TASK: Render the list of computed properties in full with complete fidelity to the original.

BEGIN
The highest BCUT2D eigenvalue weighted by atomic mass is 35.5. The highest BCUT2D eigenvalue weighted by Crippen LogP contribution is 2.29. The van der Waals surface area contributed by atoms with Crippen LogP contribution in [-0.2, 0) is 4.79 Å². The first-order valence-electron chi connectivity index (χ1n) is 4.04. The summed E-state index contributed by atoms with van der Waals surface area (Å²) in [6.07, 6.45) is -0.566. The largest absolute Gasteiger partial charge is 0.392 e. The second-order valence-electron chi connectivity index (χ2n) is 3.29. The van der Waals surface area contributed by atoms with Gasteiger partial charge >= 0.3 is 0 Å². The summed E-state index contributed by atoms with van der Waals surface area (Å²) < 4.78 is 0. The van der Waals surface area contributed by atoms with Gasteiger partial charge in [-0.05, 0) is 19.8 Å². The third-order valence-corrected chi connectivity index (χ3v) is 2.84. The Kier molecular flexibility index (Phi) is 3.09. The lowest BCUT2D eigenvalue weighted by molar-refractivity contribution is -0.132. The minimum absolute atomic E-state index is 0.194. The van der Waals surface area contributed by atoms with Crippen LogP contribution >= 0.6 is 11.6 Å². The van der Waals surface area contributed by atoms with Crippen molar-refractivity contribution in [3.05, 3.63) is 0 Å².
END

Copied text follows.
The highest BCUT2D eigenvalue weighted by atomic mass is 35.5. The highest BCUT2D eigenvalue weighted by Crippen LogP contribution is 2.29. The van der Waals surface area contributed by atoms with Crippen LogP contribution in [-0.2, 0) is 4.79 Å². The first-order valence-electron chi connectivity index (χ1n) is 4.04. The summed E-state index contributed by atoms with van der Waals surface area (Å²) in [6.07, 6.45) is -0.566. The largest absolute Gasteiger partial charge is 0.392 e. The second-order valence-electron chi connectivity index (χ2n) is 3.29. The van der Waals surface area contributed by atoms with Gasteiger partial charge >= 0.3 is 0 Å². The summed E-state index contributed by atoms with van der Waals surface area (Å²) < 4.78 is 0. The van der Waals surface area contributed by atoms with Gasteiger partial charge in [-0.05, 0) is 19.8 Å². The third-order valence-corrected chi connectivity index (χ3v) is 2.84. The Kier molecular flexibility index (Phi) is 3.09. The lowest BCUT2D eigenvalue weighted by molar-refractivity contribution is -0.132. The minimum absolute atomic E-state index is 0.194. The van der Waals surface area contributed by atoms with Crippen LogP contribution >= 0.6 is 11.6 Å². The van der Waals surface area contributed by atoms with Crippen molar-refractivity contribution in [3.05, 3.63) is 0 Å².